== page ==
Allowing users to switch between modes may provide one or more advantages. For example, displaying many crop areas on a document may begin to seem like clutter to a user, especially when the user's attention is directed to one crop area at a time. Accordingly, the user may prefer to have the other crop areas not displayed, at least when focused on a single crop area. However, when the user desires to view more than one crop area at a time, the user has that option.

Various embodiments of the invention may find use in one or more common scenarios during the creation and exporting of artwork. In one scenario, a user desires to export the same piece of art to a variety of applications that use different aspect ratios (e.g., pixel aspect ratios, screen aspect ratios). For example, there are many different video, print, and web formats that differ with regard to aspect ratio. A user may desire to export the same art to two or more applications that employ different aspect ratios. Various embodiments of the invention allow the user to create different and independent crop areas for each the formats.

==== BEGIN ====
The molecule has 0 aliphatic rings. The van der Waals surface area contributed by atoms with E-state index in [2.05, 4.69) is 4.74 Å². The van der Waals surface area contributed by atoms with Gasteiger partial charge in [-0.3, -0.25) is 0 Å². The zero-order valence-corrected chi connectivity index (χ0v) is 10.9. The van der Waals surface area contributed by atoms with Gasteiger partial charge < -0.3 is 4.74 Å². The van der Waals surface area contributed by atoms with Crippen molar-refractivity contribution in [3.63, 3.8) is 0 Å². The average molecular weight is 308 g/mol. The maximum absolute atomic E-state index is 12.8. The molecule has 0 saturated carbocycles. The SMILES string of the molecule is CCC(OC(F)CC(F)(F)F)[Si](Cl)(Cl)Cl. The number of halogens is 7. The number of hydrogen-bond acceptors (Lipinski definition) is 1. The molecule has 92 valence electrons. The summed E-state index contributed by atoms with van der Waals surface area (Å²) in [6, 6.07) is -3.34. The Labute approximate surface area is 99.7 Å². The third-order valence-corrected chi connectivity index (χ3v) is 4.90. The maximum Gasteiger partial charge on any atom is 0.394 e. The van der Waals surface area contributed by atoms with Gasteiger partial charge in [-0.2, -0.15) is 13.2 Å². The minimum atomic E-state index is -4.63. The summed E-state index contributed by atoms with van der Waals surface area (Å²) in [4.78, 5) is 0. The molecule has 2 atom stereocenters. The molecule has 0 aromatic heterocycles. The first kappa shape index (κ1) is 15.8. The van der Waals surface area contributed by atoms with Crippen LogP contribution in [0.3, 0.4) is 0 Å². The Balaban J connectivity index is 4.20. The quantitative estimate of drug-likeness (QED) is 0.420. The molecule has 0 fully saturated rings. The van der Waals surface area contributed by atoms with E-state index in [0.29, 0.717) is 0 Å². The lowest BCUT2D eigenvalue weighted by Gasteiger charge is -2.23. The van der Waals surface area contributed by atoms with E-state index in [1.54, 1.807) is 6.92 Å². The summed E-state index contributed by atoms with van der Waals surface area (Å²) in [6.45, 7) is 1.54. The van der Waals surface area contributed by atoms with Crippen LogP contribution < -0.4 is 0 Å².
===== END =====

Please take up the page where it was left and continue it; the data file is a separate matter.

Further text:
FIG. 4 is an illustration of exemplary system 400 adapted according to one embodiment of the invention. System 400 includes three overlapping, independent crop areas 401-403 that are made to crop the same piece of artwork 410. Crop area 401 may correspond, e.g., to a standard television format with a pixel and screen aspect ratio of 4:3. Crop area 402 may correspond to, e.g., High Definition Television Widescreen format with a pixel and screen aspect ratio of 16:9. Additionally, crop area 403 may correspond to, e.g., a print format with aspect ratios of 1:1. As shown in FIG. 4, crop area 401 is selected and active and is denoted by solid borders, rulers 430, index 404, and button 405.